2D - Fraud, Considerations and Characteristics

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2D - Consideration and Characteristics of Fraud Fraud - An intentional act - Involves one or more individuals among management, those with governance, employees, or third parties - Applies the use of deception that results in a misstatement in financial statements that are subject of an audit Fraud vs. Error in a Financial Statement - Error : An unintentional misstatement or omission - Fraud : An intentional misstatement or omission - The purpose of the audit is to opine was to whether the financial statements are presented fairly in all material respects. o In accordance with an applicable financial reporting framework o Whether due to fraud or error Fraudulent Financial Reporting - Misstatements or omissions intended to deceive financial statement users o Manipulation, falsification, or alteration of records o Misrepresentation or omission of events, transactions, etc. o Intentional misapplication of accounting principles Misappropriation of Assets - Thefts of assets or defalcations o Embezzling receipts o Stealing assets o Causing entity to pay for goods and services NOT received o Using entity assets for personal use Risk Factors - Management Attributes & Control Environment - High turnover of top management - Management dominated by one individual - Strained relationship with auditors - Overworked internal audit staff and/or accountants - Management does NOT support internal control - Nonfinancial management involved in choice of accounting methods - History of violations Risk Factors - Industry Conditions - Declining or highly competitive industry - Industry with rapid changes
Risk Factors - Operating Characteristics and Financial Stability - Significant related party transactions - Unusual or complex transactions - Declining cash flows while reporting earnings growth - Operating in tax-have jurisdictions - Unrealistic incentive programs - Hostile takeover - Poor financial condition Risk Factors - Misappropriation of Assets - Susceptibility of Assets to Misappropriation o Related to inherent risk - Internal Controls o Ineffective, inadequate, or NO controls o Related to control risk Fraud Triangle - Rationalization - Pressure or Incentive - Perceived Opportunity Incentive/Pressure Examples - High degree of competition - Declining margins - Vulnerability to rapid changes - Significant declines in market demand - Threat of bankruptcy - Recurring negative cash flows - Third party expectations - Personal financial threats - Compensation incentives - Personal obligations - Known future layoffs - Inconsistent compensation expectations Opportunity Examples - Significant related-party transactions - Significant estimates - Highly complex transactions - Multi-border operations - Ineffective monitoring and oversight - Unstable organization structure - Significant internal control deficiencies - Large amounts of cash on hand - Easily convertible assets - Inadequate segregation of duties - Lack of management oversight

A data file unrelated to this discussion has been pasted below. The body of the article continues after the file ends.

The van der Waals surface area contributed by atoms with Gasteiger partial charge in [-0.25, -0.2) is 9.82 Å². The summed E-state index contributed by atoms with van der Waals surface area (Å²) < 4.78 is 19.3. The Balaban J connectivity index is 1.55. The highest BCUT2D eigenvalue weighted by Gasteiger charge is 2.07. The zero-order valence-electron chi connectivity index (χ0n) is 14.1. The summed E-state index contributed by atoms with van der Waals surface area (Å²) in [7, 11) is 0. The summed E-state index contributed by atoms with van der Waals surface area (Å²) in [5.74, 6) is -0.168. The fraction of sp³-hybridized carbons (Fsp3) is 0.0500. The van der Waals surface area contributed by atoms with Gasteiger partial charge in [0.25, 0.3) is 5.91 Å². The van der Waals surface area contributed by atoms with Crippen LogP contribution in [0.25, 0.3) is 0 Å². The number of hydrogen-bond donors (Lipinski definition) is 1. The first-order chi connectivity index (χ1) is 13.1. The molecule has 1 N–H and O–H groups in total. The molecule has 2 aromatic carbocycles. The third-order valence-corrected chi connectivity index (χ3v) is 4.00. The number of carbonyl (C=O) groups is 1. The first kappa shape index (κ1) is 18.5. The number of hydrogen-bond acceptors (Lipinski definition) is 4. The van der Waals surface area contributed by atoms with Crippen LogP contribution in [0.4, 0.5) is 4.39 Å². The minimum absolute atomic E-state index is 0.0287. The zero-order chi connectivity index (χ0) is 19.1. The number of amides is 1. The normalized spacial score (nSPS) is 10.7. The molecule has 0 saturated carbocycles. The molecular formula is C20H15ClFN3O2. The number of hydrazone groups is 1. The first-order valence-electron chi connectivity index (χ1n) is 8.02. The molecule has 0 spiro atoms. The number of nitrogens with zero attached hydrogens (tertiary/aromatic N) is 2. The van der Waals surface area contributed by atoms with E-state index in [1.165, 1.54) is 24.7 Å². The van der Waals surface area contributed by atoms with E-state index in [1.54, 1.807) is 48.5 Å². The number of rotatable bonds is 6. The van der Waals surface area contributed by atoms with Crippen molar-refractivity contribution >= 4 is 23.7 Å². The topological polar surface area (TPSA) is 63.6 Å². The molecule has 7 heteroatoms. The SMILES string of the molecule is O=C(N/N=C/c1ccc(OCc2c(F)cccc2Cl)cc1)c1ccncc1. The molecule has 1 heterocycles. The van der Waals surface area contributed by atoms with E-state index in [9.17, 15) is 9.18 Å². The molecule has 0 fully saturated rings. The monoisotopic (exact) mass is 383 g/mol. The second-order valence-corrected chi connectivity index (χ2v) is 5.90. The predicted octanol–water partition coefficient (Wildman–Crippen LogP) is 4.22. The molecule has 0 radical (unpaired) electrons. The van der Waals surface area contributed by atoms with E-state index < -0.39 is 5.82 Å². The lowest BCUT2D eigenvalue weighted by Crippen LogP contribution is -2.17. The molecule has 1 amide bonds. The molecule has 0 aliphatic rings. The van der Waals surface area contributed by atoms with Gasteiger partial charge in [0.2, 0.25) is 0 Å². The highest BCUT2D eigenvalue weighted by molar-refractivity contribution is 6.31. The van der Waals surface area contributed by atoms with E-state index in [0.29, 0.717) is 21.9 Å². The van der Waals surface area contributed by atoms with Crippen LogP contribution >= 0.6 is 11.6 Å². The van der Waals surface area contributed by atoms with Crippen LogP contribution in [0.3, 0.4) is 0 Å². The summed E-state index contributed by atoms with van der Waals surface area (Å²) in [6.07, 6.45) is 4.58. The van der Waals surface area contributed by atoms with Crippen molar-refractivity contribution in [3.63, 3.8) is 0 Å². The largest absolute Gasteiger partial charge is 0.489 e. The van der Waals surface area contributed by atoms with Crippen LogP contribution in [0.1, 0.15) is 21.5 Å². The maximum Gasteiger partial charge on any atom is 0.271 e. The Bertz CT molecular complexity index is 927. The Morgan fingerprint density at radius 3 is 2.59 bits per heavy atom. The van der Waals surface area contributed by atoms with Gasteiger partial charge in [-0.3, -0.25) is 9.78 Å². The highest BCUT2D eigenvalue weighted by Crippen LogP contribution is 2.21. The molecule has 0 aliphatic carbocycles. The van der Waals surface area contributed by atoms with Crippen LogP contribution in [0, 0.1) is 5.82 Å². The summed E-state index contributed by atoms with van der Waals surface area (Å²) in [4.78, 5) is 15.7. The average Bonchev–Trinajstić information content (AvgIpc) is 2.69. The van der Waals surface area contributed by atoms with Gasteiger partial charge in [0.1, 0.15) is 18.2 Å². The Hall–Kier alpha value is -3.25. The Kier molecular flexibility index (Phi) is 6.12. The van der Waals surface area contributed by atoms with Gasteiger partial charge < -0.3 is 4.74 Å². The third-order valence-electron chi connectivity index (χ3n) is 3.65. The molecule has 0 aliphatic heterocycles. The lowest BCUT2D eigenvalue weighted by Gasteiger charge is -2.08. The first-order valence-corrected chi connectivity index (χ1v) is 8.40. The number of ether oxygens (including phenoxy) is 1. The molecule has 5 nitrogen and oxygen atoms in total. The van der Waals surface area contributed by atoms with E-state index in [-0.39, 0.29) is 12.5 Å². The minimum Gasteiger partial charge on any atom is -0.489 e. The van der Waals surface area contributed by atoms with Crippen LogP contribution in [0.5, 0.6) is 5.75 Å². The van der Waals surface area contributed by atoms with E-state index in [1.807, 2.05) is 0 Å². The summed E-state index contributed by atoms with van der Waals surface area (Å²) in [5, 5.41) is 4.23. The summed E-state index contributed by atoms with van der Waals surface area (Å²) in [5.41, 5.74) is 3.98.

Attitude/Rationalization Examples - Inappropriate values - Known history of violations by management - Excessive interest in earnings trends - Employing tax-motivated transactions - Pushing concept of materiality - Employee dissatisfaction - Frequent disregard for internal control - Tone at the top Conditions Affecting Fraud Risk - Multiple discrepancies in accounting records - Conflicting/missing evidential matter - Problematic/unusual relationship between auditor and client Question #1 Management's attitude toward aggressive financial reporting and its emphasis on meeting projected profit goals most likely would significantly influence an entity's control environment when: a) The audit committee is an active in overseeing the entity's financial reporting policies b) External policies established by parties outside the entity affects its accounting practices c) Management is dominated by one individual who is also a shareholder d) Internal auditors have direct access to the board of directors and entity management Question #2 Which of the following is an example of fraudulent financial reporting? a) Company management falsifies inventory count tags, therefore overstating ending inventory and understating cost of sales b) An employee diverts customer payments to his personal use, concealing his actions by debiting an expense account, thus overstating expenses c) An employee steals inventory; "shrinkage" is charged to cost of sales d) An employee "borrows" small tools from the company; cost is reported as miscellaneous expense Question #3 Which of the following statements best describes the auditor's responsibility to detect fraud risk factors relating to financial stress of employees or adverse relationship between the entity and its employees? a) The auditor is REQUIRED to plan the audit to detect these risk factors. b) These factors relate to fraudulent financial reporting, and an auditor is REQUIRED to detect them when the client is vulnerable. c) The auditor is REQUIRED to plan the audit to detect these factors when new employees are hired. d) The auditor is NOT REQUIRED to plan the audit to discover these items, but SHOULD consider them in identifying the risks of material misstatement arising from misappropriation of assets if they come across them during the audit.
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